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sábado, 3 de março de 2012

Amazing nano rockets in five easy steps (Nature Chemistry)


Jet engined nano size rockets, which contain a cargo may be a solution for several delivery jobs in the human body. And no, this is not science fiction, it is science.

Nature Chemistry publishes the invention by chemists of the Institute for Molecules and Materials (IMM), Radboud University Nijmegen online on February 26. ‘We think this is the first realistic and useable nano motor,' the researchers say.
Useable nano motor
Making a nano motor has been a dream of many researchers in the field. Several impressive attempts have been made, but at the end of the day they turned out to be too difficult to construct , had poor motor performance, or ‘square' wheels.

We work from a different angle and use nature as inspiration, but do not directly copy natural systems. In nature cells transport things all the time using motor systems,' says Prof. Jan van Hest.
Our nano rocket is made building on a simple design, using so-called polymersomes , which are ball shaped containers, as the main component. Since we master the craft to include different types of molecules in these containers and link them to marker molecules or functional enzymes, and peptides on the outside, we foresee practical use of these engines in the near future, for instance as drug delivery systems.'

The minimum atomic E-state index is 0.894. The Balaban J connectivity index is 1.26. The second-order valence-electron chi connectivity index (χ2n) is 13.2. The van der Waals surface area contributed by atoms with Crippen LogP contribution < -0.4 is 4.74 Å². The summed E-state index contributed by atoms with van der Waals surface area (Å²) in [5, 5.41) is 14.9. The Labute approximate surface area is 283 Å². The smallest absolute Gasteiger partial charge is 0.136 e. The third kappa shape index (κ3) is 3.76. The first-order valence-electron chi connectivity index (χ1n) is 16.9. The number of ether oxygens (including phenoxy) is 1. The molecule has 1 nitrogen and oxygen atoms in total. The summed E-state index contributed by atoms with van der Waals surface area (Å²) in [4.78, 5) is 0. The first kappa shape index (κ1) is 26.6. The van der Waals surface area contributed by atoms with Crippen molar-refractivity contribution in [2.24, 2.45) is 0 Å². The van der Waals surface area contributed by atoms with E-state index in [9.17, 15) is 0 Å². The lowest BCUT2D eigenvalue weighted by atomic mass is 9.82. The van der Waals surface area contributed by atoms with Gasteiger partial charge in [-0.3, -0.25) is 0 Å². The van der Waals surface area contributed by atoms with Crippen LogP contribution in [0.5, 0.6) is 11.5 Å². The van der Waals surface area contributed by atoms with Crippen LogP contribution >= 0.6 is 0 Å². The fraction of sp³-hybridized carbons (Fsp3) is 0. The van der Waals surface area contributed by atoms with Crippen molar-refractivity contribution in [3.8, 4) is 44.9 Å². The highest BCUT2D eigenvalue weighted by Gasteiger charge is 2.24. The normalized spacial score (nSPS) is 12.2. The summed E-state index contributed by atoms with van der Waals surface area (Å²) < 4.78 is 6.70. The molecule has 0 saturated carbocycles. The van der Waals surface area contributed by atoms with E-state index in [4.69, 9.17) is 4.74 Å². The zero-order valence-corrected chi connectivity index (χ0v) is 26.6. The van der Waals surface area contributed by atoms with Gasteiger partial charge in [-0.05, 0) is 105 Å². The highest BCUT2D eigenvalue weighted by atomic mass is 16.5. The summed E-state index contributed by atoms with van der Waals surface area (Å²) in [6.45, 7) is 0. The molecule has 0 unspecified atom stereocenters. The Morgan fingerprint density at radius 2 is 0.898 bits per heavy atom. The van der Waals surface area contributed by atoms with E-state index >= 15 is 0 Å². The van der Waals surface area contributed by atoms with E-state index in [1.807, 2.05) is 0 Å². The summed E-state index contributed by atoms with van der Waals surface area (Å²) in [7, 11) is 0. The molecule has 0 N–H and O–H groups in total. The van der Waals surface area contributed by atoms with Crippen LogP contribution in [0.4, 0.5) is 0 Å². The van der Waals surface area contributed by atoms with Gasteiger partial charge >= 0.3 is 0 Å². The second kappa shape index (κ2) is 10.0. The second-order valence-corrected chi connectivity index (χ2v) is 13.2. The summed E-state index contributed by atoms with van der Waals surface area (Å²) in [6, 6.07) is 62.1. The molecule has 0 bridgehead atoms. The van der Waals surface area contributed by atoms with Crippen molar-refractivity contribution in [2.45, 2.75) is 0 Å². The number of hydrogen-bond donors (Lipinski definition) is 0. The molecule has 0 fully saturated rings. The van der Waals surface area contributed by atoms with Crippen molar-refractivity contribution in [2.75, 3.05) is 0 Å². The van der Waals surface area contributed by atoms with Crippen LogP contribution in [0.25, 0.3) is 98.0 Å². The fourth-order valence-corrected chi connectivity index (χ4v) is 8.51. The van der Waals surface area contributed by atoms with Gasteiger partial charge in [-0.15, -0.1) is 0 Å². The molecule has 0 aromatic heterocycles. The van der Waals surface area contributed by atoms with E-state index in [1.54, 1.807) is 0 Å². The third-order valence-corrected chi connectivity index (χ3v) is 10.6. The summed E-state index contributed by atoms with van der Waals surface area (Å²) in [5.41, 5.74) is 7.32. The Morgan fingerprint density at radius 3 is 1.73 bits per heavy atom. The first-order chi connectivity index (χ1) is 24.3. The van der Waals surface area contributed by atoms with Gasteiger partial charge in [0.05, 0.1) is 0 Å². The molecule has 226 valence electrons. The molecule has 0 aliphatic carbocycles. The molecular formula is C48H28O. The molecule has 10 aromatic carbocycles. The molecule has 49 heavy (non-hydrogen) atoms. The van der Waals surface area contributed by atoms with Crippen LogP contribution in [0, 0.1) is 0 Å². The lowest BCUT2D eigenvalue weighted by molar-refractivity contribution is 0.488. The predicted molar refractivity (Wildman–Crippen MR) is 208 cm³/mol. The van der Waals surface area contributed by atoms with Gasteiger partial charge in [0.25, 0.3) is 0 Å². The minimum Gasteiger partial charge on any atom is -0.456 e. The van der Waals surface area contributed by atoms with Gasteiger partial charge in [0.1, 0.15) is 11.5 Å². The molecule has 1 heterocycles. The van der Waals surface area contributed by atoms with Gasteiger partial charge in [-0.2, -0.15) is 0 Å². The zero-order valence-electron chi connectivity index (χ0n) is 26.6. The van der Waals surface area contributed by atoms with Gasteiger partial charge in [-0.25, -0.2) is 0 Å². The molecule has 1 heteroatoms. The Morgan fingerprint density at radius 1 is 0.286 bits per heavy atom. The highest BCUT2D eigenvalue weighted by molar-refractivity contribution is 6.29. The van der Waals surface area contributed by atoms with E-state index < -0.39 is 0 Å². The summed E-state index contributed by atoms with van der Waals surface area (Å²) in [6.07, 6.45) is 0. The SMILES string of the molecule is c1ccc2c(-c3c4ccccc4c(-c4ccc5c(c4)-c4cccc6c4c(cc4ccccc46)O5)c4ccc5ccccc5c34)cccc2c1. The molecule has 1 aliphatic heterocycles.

So what is the IMM recipe for a nano rocket? 
> Step one: let polymers - hydrophobic on one side and hydrophilic on the other -- assemble themselves into neat nano balls.
> Step two: stump your nano balls into nano bowls using osmotic pressure.> Step three: place a reactive particle in each nano bowl, and stop it from moving out again. ‘We used a catalytically active platinum nanoparticle in this case,' Dr. Daniela Wilson explains. ‘Your nano rocket is almost ready for use now.'
>Step four: drain the nano rockets from the solution.
> Step five: place your nano rockets into a suitable fuel (hydrogen peroxide in this case) and watch them closely with your microscope. See how the escaping exhaust gasses propel your nano rocket.

The nanoparticles are about ten times smaller than a bacterium. As long as they are not a part of some form of fuel they move very little (video below) and a bit crisscross. That's very different when they are a part of any form of fuel (video below). Right now, the Nijmegen-based researchers are learning to steer the rockets, using a gradient of fuel concentration. To be continued!

Autonomous movement of platinum-loaded stomatocytes
Daniela A. Wilson, Roeland J. M. Nolte and Jan C. M. van Hest, Institute for Molecules and Materials, Radboud University Nijmegen, the Netherlands
Advance Online Publication on Nature Chemistry's website on 26 February
The DOI for this paper is

The following funding acknowledgements from the authors appear at the end of the paper:
This work was supported by the Dutch Science Foundation (NWO/CW) under the VICI project ‘Kinetically controlled peptide-polymer artificial organelles' (Jan van Hest). Daniella Wilson and Roeland Nolte acknowledge financial support from the Royal Netherlands Academy of Science.